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Where does the tax reform for company bicycles stand?

The long-demanded legal equalization of e-bikes and electronic cars as company vehicles had been hinted at in spring. Now that there has been a government re-shuffle the tax reform seems to have been pushed way back again. The timing is quite unfortunate as the sale of e-bikes has reached a record high in Austria. The cycling coordinator for the city of Vienna, Martin Blum, is therefore among those demanding to take the “company bicycle” out of the tax reform. Instead a new legal framework should be passed by parliament as a separate motion as soon as possible.

“One of the few, if not the only ecological provisions (in the tax reform) would warrant a separate implementation,” Blum tweeted in early June when it became clear that the planned tax reform would be put on hold after the government had to resign. This would have included changes to the income tax law and the turnover tax law to allow “company bicycle models also in Austria in future,” explained Blum. “The company bicycle model is already on the table and it would be important to implement it immediately”, Blum added. He is also managing director of CycleCompetence member Mobility agency Vienna.

Company bicycles keep employees healthier

In general a company bicycle model means that employees provided with a bicycle by their employers which they can also use privately. Sometimes the users do carry a share of the costs. The rest or all of the price is deducted monthly from the gross income (e.g. in Germany).

For employers a company bicycle scheme means “healthier employees, holding them in the company, climate protection and fewer parking spaces that have to be built and maintained,” noted Blum. However, in Austria bicycles and e-bikes (as defined under tax law) cannot fully be deducted as input tax or from the gross wage – other than electronic cars. Additionally, the current regulations are unclear. “This unequal treatment was to be amended as pressured by some regional traffic authorities,” said Blum.

CycleCompetence member Radlobby Österreich supports this view: “Clarifying the legal situation and equalizing the treatment of company bicycles is a small measure with great effect in the fight against a lack of exercise among citizens and climate protection which is much neglected in the traffic sector,” stressed Radlobby spokesman Roland Romano. By amending the legal framework “companies would be motivated to support their employees in commuting to work emission-free.” He demanded “the parliament to tackle the issue before the next elections” in September. Romano called on the MPs to “pass the existing draft amendments”.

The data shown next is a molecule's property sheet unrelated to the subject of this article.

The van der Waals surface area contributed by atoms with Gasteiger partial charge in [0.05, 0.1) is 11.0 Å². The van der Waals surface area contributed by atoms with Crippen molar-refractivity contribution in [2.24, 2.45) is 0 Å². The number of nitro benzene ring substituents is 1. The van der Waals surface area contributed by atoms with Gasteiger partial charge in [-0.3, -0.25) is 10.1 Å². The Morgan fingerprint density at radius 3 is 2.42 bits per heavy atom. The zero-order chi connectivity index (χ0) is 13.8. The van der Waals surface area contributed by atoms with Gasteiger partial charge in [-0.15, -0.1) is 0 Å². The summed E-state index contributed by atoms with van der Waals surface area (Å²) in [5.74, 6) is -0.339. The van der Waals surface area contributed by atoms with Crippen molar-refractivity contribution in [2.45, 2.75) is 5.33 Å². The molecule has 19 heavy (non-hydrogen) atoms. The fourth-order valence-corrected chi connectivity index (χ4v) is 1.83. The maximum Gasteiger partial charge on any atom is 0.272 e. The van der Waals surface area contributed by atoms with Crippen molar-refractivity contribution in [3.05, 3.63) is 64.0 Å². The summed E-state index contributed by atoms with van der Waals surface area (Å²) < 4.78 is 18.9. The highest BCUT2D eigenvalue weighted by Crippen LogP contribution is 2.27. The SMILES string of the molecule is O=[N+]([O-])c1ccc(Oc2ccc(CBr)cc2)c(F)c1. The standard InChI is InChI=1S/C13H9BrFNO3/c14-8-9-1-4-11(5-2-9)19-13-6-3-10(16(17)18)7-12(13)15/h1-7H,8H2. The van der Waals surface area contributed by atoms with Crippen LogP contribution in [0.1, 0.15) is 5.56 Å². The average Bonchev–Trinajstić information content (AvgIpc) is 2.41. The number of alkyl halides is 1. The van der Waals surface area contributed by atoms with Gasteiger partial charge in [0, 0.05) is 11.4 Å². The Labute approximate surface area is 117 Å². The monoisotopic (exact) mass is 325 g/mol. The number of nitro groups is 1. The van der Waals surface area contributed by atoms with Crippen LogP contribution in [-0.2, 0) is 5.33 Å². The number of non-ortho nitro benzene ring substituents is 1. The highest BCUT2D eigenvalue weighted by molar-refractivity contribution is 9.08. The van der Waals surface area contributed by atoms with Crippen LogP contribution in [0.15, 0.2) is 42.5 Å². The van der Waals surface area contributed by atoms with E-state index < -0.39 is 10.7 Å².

Non-monetary remuneration and input tax deductability

Ass reported here last year, an expert opinion commissioned by the CylceCompetence member the province of Vorarlberg shows that e-bikes do already have one tax advantage over a company car in one respect: When it comes to private use. Both e-bikes as well as regular bicycles can be used privately even if issued by the employer without having to be reported as non-monetary remuneration (“Sachbezug”). This is not the case for company cars.

However, this is currently only an expert opinion. The tax reform would have created a strong legal basis for this reasoning.

It would also have ended the inequality in the way an e-bike is treated under tax law when it comes to the purchase. Currently employers can only apply input tax deductability (“Vorsteuerabzug”) to regular bicycles or electronic cars they buy for their employees – but not for e-bikes. The latter are identified as “powered bikes” (Kraftrad) under the tax law but as “bicycles” under the road code.

Record in bicycle purchase with e-bike boom

Never was the share the bicycle industry had in the overall turnover of sporting goods in Austria as high as in 2018. The reason for this is the major increase in e-bikes. Last year the whole bicycle market comprised a volume of around 457.000 bicycles – the highest figure since 2009. The share of e-bikes of that total stood at 33%. Only in Belgium (45%) and the Netherlands (40%) this share is higher. (sources: OTS). This trend would be increased in Austria by equalizing tax treatment of e-bikes and electronic cars.

How much this would help the environment is shown in a study by Shimano: In ten European countries it was noted that an e-bike is a strong incentive for people to switch from cars for their daily commute. This willingness was highest in the Netherlands (47%) followed by Spain (39%) and Italy (33%). No Austrians were surveyed.

Successful model Germany

In Germany one way to access a company bicycle is for a company to make a tax-exempt purchase of bicycles either directly or via a “Job-Rad” provider (z.B. Jobrad.org). The legal framework is clearly defined including caps on the tax exemption.

For Austria Martin Blum notes: “Eliminating the VAT and the income tax alone would make bicycles up to 50% cheaper for employees than if they bought them themselves. This is highly relevant and could be an incentive for many to start cycling and in turn contribute to environmental protection.”

CycleCompetence member klimaaktiv mobil is providing information on company bicycles here.

 

Photos: Peter Provaznik for Bosch eBike Systems

Posted on June 26, 2019